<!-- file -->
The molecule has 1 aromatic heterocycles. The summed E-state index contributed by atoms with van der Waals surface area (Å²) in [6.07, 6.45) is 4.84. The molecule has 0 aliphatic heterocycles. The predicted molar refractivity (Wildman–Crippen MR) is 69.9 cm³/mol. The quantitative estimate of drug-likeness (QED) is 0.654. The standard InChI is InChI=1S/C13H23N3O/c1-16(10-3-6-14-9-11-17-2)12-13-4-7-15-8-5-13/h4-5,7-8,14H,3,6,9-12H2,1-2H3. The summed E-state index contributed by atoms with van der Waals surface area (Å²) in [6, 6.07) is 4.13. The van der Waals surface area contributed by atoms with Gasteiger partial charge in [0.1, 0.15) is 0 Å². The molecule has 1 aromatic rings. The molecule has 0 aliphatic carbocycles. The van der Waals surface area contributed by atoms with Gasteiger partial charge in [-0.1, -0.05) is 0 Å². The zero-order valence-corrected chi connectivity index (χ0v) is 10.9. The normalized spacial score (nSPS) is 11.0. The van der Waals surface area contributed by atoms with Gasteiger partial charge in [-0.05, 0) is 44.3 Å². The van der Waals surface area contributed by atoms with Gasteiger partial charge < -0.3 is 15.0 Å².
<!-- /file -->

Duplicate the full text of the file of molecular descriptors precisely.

The molecule has 1 aromatic heterocycles. The summed E-state index contributed by atoms with van der Waals surface area (Å²) in [6.07, 6.45) is 4.84. The molecule has 0 aliphatic heterocycles. The predicted molar refractivity (Wildman–Crippen MR) is 69.9 cm³/mol. The quantitative estimate of drug-likeness (QED) is 0.654. The standard InChI is InChI=1S/C13H23N3O/c1-16(10-3-6-14-9-11-17-2)12-13-4-7-15-8-5-13/h4-5,7-8,14H,3,6,9-12H2,1-2H3. The summed E-state index contributed by atoms with van der Waals surface area (Å²) in [6, 6.07) is 4.13. The van der Waals surface area contributed by atoms with Gasteiger partial charge in [0.1, 0.15) is 0 Å². The molecule has 1 aromatic rings. The molecule has 0 aliphatic carbocycles. The van der Waals surface area contributed by atoms with Gasteiger partial charge in [-0.1, -0.05) is 0 Å². The zero-order valence-corrected chi connectivity index (χ0v) is 10.9. The normalized spacial score (nSPS) is 11.0. The van der Waals surface area contributed by atoms with Gasteiger partial charge in [-0.05, 0) is 44.3 Å². The van der Waals surface area contributed by atoms with Gasteiger partial charge < -0.3 is 15.0 Å².